A New Shade for Our Living Room {+ Discount}

I have always loved a patterned lampshade and I’ve been keeping my eye out for a fabric that would work well with the new living room design. In the past I’ve recovered a few shades for the bedroom and else where and I thought this trick might work well for this room too.

But then I discovered Jeanne McGee, a fabulous etsy artist that hand stamps her own fabric and creates beautiful lampshades from scratch (discount at the end of the post). When I saw this basic but classy print I knew it would be the perfect addition. Not too colorful (I redid this coffee table-to-ottoman in a very colorful print for the room already), not too over powering but definitely complimentary to the feel of the space:

Jeanne and I worked together to find a color that would blend well with the different neutrals in the room:

The finished fabric is beautiful! I’m so impressed with Jeanne’s talent in creating her own prints.

I asked about her process and she let me in on the secret, which essentially starts with a hand carved woodblock or stamp, white or off-white linen fabric or paper, and colorful ink:

Above is the poppy stamp in it’s original form. Below is an example of the ink transfer to the fabric (you can see the stamps all inked up and ready to go in the top image and the finished fabric right below):

After the paper or fabric has dried, Jeanne adheres styrene to the paper or fabric and begins the process of glueing the paper to the lampshade wire frame. This is done by carefully rolling the fabric over the wire and finishing the edges.

When the lampshades are finished, they look like this!

For more shades and handmade garland, check out Jeanne’s shop. I’m excited to share that Jeanne has joined on as a sponsor as well – you can jump out to her site at any time by clicking her lampshade ad to the left. Take advantage of a limited time discount for 20% off by mentioning ‘PDB’ in your Etsy order!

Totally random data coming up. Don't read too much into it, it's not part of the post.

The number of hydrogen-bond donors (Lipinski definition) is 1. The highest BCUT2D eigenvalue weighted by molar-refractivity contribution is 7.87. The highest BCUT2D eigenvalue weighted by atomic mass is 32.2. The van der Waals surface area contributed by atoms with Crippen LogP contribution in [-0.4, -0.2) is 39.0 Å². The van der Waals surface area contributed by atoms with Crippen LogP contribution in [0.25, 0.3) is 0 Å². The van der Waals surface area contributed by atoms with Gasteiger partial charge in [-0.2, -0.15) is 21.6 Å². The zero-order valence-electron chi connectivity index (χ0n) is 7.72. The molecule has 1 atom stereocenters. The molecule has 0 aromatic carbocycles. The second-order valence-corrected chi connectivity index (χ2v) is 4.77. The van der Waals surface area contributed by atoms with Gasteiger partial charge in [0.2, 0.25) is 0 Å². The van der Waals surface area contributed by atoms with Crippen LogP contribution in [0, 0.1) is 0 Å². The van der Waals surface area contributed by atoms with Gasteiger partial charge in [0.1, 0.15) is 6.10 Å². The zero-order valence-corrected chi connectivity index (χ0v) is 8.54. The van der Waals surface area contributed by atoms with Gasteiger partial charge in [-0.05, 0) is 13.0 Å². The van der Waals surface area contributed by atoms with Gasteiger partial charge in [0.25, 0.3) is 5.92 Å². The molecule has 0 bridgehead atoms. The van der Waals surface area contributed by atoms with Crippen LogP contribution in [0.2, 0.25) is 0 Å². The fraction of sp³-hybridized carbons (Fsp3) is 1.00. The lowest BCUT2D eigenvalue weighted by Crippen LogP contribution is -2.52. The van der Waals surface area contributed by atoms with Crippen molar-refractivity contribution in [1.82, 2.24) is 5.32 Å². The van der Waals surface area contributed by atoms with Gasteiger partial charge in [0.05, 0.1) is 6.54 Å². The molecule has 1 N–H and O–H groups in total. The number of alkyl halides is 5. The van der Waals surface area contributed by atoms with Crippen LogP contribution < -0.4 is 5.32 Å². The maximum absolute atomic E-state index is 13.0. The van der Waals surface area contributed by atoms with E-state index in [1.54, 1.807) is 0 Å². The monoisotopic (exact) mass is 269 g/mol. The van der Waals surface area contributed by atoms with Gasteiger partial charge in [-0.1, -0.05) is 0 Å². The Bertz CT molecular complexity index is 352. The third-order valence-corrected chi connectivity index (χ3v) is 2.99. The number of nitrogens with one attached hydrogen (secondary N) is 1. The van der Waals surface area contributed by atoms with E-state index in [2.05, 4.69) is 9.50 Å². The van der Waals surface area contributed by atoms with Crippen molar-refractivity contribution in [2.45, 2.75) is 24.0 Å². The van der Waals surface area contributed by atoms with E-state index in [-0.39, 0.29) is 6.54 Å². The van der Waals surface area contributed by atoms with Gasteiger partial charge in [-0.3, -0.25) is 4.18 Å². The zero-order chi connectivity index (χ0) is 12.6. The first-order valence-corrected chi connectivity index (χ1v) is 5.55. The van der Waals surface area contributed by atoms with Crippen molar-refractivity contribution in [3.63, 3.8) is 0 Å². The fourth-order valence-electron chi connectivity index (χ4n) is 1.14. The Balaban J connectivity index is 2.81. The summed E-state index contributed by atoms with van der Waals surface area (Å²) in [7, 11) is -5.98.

I’m adding my new shade to the living room and can’t wait to share the pictures! Here’s a sneak peek:

Grow, Baby, Grow!

I have some big news to share! Much celebrating has been going on over here at the casa as we finally break ground on the new kitchen, finish up decorating a few of the main rooms in the house… and begin excitedly preparing for Baby S!

Remember a while back during our 3rd anniversary post that I casually mentioned getting ready for the next big surprise in our life? I was trying so hard not to spill the beans… but our big surprise is on it’s way!

Here’s my month-by-month photoshoot of the growing belly (month 2 leaves me looking for a sign of something… anything…) but it wasn’t until month three that the growing grapefruit (actual size, so I read) decided to make a little appearance. We thought it might be fun to chronicle the changes of a nine month adventure and so I purchased this pair of maternity jeans and an extra-stretchy black top early on. Here’s hoping I still fit in them by month nine?? We take photo number four this week!

DIY Curtain Rods – A Quick Fix for $2

The living room is coming along great and I was so excited to find tan, neutral curtains from West Elm on clearance. The wool fabric adds a bit of texture to the walls, allows enough light to filter though and blends in well with our choice of paint – this will help with any future decor changes since beige works with almost every color and fits right into our living room inspiration board.

The only thing that kept me from happily covered windows were a few basic curtain rods and a bit of drilling. I found faux rod iron curtain rods from Target and thought they might just do the trick while also keeping costs low. But a bend in the center of each collapsible rod (and the little plastic gizmo that keeps the two poles connected) has been driving me crazy… I promise that it’s much more annoying than what this picture shows! So I sought out a quick curtain rod fix via Lowes.

I needed a solution that was longer than 36″, would fit well with my current end caps and had a smaller diameter than the brackets that were already drilled into the walls. After a bit of perusing, 1/2″ wooden dowels seemed like the perfect fit.

The next step was to cover each dowel with two layers of basic black spray paint. This left me with two dull looking dowels that didn’t match the sheen of my curtain rod end caps. So over the black paint went a thick layer of clear high gloss spray paint left over from another project that made those poles shine.

I wasn’t so sure of my plan after coat number one… but as soon as the glossy paint was applied, the end caps popped on and the panels re-hung, we were pretty happy with the finished result.

And no more bend! (Does the right side of the curtain look a wee bit higher to anyone else?) An easy fix for $1.75 per window.

I’m currently working on diy curtains for the bedroom as well – a little pvc piping, a few drawer pulls for end caps, a bit of paint… we’ll see if the finished project stands up to the industry standard!

Side note if you try this out yourself: After having purchased the dowels I found that each end of the Target rod was a different diameter, and thus so were the caps – they do this so that the rod can easily collapse in on itself. Plan on using a little bit of sand paper to shimmy on one of the end caps to each rod.

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